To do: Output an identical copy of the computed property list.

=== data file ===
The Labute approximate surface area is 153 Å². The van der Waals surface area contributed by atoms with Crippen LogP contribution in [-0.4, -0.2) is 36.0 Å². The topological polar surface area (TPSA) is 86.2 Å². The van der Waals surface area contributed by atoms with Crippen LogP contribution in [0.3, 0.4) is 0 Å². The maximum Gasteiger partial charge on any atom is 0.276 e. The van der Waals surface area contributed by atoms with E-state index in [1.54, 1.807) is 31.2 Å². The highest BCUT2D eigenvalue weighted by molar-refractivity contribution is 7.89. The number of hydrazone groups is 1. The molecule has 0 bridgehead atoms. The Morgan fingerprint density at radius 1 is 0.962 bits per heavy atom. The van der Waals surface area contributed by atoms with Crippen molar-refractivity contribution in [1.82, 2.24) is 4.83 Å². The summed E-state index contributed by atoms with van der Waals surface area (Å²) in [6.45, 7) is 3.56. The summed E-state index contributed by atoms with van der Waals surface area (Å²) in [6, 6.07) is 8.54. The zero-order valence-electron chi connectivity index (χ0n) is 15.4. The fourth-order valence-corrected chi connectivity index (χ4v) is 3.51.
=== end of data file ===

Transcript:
The Labute approximate surface area is 153 Å². The van der Waals surface area contributed by atoms with Crippen LogP contribution in [-0.4, -0.2) is 36.0 Å². The topological polar surface area (TPSA) is 86.2 Å². The van der Waals surface area contributed by atoms with Crippen LogP contribution in [0.3, 0.4) is 0 Å². The maximum Gasteiger partial charge on any atom is 0.276 e. The van der Waals surface area contributed by atoms with E-state index in [1.54, 1.807) is 31.2 Å². The highest BCUT2D eigenvalue weighted by molar-refractivity contribution is 7.89. The number of hydrazone groups is 1. The molecule has 0 bridgehead atoms. The Morgan fingerprint density at radius 1 is 0.962 bits per heavy atom. The van der Waals surface area contributed by atoms with Crippen molar-refractivity contribution in [1.82, 2.24) is 4.83 Å². The summed E-state index contributed by atoms with van der Waals surface area (Å²) in [6.45, 7) is 3.56. The summed E-state index contributed by atoms with van der Waals surface area (Å²) in [6, 6.07) is 8.54. The zero-order valence-electron chi connectivity index (χ0n) is 15.4. The fourth-order valence-corrected chi connectivity index (χ4v) is 3.51.